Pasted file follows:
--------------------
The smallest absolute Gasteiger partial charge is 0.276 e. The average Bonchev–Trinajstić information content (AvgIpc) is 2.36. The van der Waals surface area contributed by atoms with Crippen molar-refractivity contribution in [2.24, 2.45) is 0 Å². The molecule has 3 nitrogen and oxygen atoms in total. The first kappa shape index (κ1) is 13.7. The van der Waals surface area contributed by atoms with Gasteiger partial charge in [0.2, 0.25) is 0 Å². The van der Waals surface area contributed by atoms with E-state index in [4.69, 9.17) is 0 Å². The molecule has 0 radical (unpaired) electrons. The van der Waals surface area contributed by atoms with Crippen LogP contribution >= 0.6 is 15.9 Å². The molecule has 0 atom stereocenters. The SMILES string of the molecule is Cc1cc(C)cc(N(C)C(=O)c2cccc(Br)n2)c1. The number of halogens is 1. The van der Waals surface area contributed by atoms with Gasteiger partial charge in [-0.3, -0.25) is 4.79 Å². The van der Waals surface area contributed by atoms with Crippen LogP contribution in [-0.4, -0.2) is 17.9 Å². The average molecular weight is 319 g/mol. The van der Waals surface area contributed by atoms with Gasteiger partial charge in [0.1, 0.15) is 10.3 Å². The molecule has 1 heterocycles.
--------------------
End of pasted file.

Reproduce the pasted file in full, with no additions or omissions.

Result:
The smallest absolute Gasteiger partial charge is 0.276 e. The average Bonchev–Trinajstić information content (AvgIpc) is 2.36. The van der Waals surface area contributed by atoms with Crippen molar-refractivity contribution in [2.24, 2.45) is 0 Å². The molecule has 3 nitrogen and oxygen atoms in total. The first kappa shape index (κ1) is 13.7. The van der Waals surface area contributed by atoms with Gasteiger partial charge in [0.2, 0.25) is 0 Å². The van der Waals surface area contributed by atoms with E-state index in [4.69, 9.17) is 0 Å². The molecule has 0 radical (unpaired) electrons. The van der Waals surface area contributed by atoms with Crippen LogP contribution >= 0.6 is 15.9 Å². The molecule has 0 atom stereocenters. The SMILES string of the molecule is Cc1cc(C)cc(N(C)C(=O)c2cccc(Br)n2)c1. The number of halogens is 1. The van der Waals surface area contributed by atoms with Gasteiger partial charge in [-0.3, -0.25) is 4.79 Å². The van der Waals surface area contributed by atoms with Crippen LogP contribution in [-0.4, -0.2) is 17.9 Å². The average molecular weight is 319 g/mol. The van der Waals surface area contributed by atoms with Gasteiger partial charge in [0.1, 0.15) is 10.3 Å². The molecule has 1 heterocycles.